24 November 2016
On 5 December, the Administrative Council of the African Regional Intellectual Property Office (ARIPO) will meet to adopt the draft regulations to the Arusha Protocol for the Protection of New Varieties of Plants (“Arusha Protocol”). As the Special Rapporteur on the right to food, I would like to share my concerns with regard to the considerable negative impacts that the Protocol and its Draft Regulations may have in relation to fulfilling the right to food in ARIPO Member State countries.
It is my understanding that these draft regulations are aimed at facilitating the implementation of the Arusha Protocol, which will come into force twelve months after four States have deposited their instrument of ratification or accession. I further understand that the Arusha Protocol, adopted on 6 July 2015, is intended to provide a harmonized regional legal framework for the protection of plant breeders’ rights, and according to its Preamble seeks to provide Member States with a regional plant variety protection system to provide growers and farmers with improved varieties of plants in an effort to ensure sustainable agricultural production.
However, it has come to my attention that there is much concern amongst famers’ organisations and networks that the Protocol will negatively impact on the traditional practices of African farmers, in particular freely using, saving, exchanging and selling farm-saved seed and propagating material. These practises, which are the backbone of agricultural systems in Sub-Saharan Africa, have ensured access to and the maintenance of a diverse pool of genetic resources by farmers themselves. Such diversity is key to ensuring food security, long-term sustainability and providing farmers with resilience to natural disasters and the negative effects of climate change.
In February last year, the commercial court ordered MPs to pay taxes on their allowances and emoluments dating to 2004 following a petition by concerned citizen Francis Byamugisha who questioned the rationale of MPs not paying tax. The MPs run to court appealing the ruling which is yet to be heard.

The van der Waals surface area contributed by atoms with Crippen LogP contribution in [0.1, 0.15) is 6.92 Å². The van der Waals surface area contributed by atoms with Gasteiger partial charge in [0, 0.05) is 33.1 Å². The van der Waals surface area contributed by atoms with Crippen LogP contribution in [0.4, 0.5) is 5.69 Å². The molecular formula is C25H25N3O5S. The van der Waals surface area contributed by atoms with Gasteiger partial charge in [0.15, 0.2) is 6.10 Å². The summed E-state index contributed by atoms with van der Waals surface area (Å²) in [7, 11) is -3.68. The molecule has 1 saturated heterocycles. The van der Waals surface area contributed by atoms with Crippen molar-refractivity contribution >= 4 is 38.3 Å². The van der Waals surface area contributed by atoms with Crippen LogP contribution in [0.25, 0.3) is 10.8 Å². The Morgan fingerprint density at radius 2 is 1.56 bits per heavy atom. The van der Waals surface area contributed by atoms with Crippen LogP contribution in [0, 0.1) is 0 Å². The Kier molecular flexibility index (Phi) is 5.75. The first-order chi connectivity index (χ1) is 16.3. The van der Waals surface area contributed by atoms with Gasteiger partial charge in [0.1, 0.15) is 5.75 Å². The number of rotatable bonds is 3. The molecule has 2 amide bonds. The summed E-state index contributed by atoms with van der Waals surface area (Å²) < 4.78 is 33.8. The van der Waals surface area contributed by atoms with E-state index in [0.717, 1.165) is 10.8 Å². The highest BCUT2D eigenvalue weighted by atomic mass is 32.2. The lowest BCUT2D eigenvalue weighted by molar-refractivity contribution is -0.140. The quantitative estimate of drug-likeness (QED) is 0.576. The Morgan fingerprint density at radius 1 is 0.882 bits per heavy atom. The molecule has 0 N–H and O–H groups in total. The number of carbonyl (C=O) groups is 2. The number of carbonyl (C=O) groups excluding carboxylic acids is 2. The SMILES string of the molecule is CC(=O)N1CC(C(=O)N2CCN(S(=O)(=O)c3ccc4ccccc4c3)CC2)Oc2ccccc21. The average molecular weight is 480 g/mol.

East African Community partner states have been challenged to benchmark themselves with the world’s most advanced economies if they are to grow.
This was said by former EAC Secretary General, Mr Amanya Mushega, who said EAC needs to revisit and do away with the standard way of judging itself by sub-Saharan African standards.
“India, Singapore and South Africa refused to treat themselves that way. They aimed high, looked at the way the USA, Japan, Germany, UK and the USSR developed their human resources, copied them with the view to competing with them,” Mr Mushega said.
Mr Mushega was giving a keynote address during the opening of the two-day EAC-EU-IMF conference on regional integration on Monday in Arusha, Tanzania. The theme of the conference was ‘Regional Integration in the EAC: Making the most of the Common Market on the Road to a Monetary Union.’
Mr Mushega called for heavy investment in human resource development, and urged the Community to compare the number and quality of local skills with advanced economies.
“For EAC to develop, exploit its resources, build industries, not cutting and wrapping imported products for it to build and maintain roads, railways, airports and dams, compete in local and world markets, it must put maximum efforts on the quality of education and skills of its population,” he said.
Speaking at the forum, the director of the IMF’s African Department Mr Abebe Aemro Selassie, said the challenge for the EAC, as for other fast growing countries in the Sub-Saharan Africa, was how to sustain growth over the medium term, and how to ensure that scaled-up public investment and borrowing translates into durable growth.
In her remarks, Ms Jesca Eriyo, the EAC Deputy Secretary General, said the Community had made major progress in trade and finance.
The way forward
How. For EAC to develop, exploit its resources and build industries, it must put maximum efforts on the quality of education and skills of its population.